I have serious doubt as to the correctness of this qualification, charged under the first subdivision of section 1; but certainly, if the court had submitted the case under the second subdivision, no such qualification could have been properly charged. As superintendent he stood in the place of and represented the employer itself, and the latter could not allege that it was free from negligence when from its own abundant supply of chains it neglected to replace a defective one with one in proper condition. Connelly v. Hall & Grant Const. Co., 192 N.Y. 182, 84 N.E. 807.The case was not, therefore, submitted to the jury as favorably to the plaintiff under the employer's liability act as it should have been, if there was evidence making the question of Fitz Herbert's superintendence one of fact for the jury, instead of one of law for the court.

The jury appreciated the effect of this qualification charged by the court, because just before their agreement they came into court and made inquiry as to this precise point. The court thereupon made the qualification so clear that no one could mistake it, and the jury then readily rendered a verdict for the defendant. The evidence apparently was quite clear that there was a supply of chains from which Fitz Herbert might have procured one in proper condition to replace the defective one in question. I think this question of superintendence was at least one of fact, and that the plaintiff was entitled to have the case submitted to the jury upon that theory. McHugh v. Manhattan Ry. Co., 179 N.Y. 378, 72 N.E. 312; Faith v. N.Y. C. & H. R. R. Co., 109 A.D. 222, 95 N.Y.Supp. 774, affirmed 185 N.Y. 556, 77 N.E. 1186; Connelly v. Hall & Grant Const. Co., supra; Harris v. Baltimore Mach. & Elec. Works, 188 N.Y. 141, 80 N.E. 1028; Guilmartin v. Solvay Process Co., 189 N.Y. 490, 82 N.E. 725; Gallagher v. Newman, 190 N.Y. 444, 83 N.E. 480,16 L.R.A. (N. S.) 146.

Many cases have been decided in the Appellate Division; but they are all based upon some of the cases in the Court of Appeals to which reference is made above. I do not regard it as necessary to discuss the evidence. It was sufficient to take the case to the jury upon this question.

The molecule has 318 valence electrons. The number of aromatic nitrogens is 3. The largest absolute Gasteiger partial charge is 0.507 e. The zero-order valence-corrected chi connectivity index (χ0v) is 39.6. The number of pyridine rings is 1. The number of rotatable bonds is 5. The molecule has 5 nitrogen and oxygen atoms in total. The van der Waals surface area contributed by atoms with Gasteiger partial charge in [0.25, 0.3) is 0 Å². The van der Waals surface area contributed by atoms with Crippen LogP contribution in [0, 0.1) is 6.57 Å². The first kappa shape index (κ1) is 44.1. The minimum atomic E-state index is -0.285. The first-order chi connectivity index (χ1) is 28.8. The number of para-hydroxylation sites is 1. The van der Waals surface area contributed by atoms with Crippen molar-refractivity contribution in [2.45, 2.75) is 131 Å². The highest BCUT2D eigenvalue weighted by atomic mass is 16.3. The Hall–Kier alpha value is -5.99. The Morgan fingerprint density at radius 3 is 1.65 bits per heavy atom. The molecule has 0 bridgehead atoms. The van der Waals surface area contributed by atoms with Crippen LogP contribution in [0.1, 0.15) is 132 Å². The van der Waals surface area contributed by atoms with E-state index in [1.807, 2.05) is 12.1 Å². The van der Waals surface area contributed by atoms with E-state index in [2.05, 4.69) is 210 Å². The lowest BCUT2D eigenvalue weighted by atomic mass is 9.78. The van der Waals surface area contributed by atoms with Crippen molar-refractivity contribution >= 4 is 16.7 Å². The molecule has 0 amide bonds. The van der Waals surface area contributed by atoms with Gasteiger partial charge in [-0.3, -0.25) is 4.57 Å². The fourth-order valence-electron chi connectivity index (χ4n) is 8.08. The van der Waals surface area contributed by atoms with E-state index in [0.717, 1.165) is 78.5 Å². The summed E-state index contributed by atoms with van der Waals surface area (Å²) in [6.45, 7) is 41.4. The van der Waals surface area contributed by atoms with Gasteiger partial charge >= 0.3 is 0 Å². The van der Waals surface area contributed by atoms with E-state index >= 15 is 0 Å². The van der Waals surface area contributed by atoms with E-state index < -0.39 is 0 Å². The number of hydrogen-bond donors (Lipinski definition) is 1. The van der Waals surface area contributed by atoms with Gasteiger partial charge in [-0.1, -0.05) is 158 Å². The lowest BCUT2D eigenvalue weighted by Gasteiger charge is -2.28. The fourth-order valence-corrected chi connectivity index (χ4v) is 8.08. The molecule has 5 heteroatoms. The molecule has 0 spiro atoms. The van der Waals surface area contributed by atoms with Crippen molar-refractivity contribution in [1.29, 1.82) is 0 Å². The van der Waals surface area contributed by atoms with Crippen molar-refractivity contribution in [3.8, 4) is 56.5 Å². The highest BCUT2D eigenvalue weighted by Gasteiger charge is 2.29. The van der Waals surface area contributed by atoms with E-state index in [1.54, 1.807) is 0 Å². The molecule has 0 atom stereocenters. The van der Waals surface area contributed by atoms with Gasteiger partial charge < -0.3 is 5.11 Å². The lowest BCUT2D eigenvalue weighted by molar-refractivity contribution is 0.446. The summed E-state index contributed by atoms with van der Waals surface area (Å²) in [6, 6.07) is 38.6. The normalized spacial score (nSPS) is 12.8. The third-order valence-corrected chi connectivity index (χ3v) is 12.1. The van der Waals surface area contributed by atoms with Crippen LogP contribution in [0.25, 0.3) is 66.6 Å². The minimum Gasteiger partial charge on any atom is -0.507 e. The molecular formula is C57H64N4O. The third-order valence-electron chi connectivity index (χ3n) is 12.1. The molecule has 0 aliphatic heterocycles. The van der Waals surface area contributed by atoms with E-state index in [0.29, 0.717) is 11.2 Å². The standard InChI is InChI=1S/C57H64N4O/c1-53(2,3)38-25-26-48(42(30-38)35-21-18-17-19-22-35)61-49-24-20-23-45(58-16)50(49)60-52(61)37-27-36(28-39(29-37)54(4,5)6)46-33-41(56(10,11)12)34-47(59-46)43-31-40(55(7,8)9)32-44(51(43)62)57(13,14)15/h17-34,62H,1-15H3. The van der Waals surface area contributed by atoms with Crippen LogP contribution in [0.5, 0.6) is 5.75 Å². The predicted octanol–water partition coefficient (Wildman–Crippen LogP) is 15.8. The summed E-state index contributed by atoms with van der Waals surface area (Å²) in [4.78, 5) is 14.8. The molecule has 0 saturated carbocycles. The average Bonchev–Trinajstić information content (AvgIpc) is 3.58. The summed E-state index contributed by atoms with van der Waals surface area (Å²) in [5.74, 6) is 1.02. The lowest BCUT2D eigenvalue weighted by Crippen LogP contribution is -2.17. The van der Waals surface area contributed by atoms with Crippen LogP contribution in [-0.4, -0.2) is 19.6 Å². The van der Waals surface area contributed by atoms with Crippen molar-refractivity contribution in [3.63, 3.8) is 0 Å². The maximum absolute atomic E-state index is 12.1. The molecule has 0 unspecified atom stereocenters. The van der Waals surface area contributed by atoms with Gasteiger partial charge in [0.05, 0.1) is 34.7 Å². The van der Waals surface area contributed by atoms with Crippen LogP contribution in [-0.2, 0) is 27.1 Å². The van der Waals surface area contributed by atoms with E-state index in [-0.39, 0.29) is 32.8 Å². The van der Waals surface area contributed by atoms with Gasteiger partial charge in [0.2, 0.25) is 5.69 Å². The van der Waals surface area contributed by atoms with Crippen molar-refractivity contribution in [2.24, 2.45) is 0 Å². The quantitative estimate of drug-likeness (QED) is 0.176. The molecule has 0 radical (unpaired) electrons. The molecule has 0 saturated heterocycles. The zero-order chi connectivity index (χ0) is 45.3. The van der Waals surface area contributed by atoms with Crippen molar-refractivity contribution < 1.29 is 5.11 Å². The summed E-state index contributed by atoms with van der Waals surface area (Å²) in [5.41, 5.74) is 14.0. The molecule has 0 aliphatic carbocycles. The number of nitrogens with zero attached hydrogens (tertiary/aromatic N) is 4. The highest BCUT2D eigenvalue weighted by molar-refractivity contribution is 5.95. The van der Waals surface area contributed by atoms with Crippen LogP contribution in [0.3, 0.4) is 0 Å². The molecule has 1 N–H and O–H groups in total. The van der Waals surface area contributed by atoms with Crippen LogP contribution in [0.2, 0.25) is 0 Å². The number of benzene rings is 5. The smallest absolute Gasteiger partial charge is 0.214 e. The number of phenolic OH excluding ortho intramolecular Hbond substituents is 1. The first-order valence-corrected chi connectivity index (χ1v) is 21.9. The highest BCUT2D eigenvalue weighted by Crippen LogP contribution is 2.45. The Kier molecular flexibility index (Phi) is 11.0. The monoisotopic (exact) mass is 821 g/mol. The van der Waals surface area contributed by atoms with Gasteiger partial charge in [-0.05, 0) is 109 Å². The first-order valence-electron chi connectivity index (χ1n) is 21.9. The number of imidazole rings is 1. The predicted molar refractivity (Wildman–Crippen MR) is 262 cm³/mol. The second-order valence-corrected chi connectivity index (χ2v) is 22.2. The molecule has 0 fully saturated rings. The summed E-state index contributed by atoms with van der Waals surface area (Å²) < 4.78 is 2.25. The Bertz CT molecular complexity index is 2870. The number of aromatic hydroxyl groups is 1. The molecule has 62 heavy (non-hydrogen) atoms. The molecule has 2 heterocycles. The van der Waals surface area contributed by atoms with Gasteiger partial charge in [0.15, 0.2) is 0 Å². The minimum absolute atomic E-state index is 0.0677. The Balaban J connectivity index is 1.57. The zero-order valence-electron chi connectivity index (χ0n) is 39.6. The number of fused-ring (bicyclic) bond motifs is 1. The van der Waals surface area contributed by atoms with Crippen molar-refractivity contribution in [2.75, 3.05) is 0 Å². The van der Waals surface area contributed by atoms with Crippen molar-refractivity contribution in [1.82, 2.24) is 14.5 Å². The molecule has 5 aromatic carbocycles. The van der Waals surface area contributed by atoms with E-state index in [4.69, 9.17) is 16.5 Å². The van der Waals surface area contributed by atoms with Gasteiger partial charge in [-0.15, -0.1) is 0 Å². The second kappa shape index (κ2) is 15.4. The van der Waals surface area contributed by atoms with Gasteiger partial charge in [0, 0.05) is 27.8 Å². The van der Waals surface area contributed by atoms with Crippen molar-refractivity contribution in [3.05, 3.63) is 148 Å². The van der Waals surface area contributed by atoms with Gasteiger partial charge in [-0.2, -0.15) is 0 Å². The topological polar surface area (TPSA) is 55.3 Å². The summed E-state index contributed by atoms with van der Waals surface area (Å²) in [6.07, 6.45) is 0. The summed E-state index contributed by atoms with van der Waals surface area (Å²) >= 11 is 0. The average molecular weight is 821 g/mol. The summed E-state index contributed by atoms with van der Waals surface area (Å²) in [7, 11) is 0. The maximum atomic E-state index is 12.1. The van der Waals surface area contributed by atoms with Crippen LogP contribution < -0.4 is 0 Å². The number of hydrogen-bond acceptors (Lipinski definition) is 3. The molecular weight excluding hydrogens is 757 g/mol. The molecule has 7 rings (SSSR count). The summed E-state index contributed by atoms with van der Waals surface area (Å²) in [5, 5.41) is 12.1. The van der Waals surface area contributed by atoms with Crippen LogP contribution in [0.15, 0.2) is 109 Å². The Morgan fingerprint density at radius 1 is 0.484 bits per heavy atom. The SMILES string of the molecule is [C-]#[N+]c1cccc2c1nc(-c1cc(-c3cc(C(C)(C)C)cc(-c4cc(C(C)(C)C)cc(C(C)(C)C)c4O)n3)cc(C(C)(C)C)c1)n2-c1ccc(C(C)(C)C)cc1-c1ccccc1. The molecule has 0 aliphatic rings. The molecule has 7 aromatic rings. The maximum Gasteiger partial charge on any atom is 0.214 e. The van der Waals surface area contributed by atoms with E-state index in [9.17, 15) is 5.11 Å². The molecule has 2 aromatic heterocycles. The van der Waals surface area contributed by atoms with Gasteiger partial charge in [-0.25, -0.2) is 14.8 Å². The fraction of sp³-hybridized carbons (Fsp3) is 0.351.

Second. I think the notice of the plaintiff's claim under Employer's Liability Act, § 2, was sufficient. The notice is required to state the time, place, and cause of the injury. It is claimed the place was not sufficiently stated. It was stated that the place was the village of Seneca Falls, Seneca county, N. Y., while in the employ of the defendant, which was constructing a large iron frame building for the Gould Company. The statute provides that no notice shall be deemed insufficient or invalid, solely by reason of any inaccuracy in stating the time, place, or cause, if there was no intention to mislead and the employer was not in fact misled. It is held that the object of the notice is to enable the employer to investigate the claim [118 N.Y.S. 35] and to do so intelligently. It is apparent in this case that no injury was done the defendant by any imperfect statement of the place where the injuries were received, and there was no intention on the part of the plaintiff to mislead the employer. See Heffron v. Lock Steel Co., 121 A.D. 35, 105 N.Y.Supp. 429, affirmed by Court of Appeals March 6, 1909, and Finnigan v. N.Y. C. Co., 194 N.Y. 244, 87 N.E. 424.

Third. So far as the granting of a new trial might have been based upon the finding by the jury of the facts from the evidence, we rely upon the discretion and judgment of the trial court ordinarily, and do not examine or weigh the evidence. ...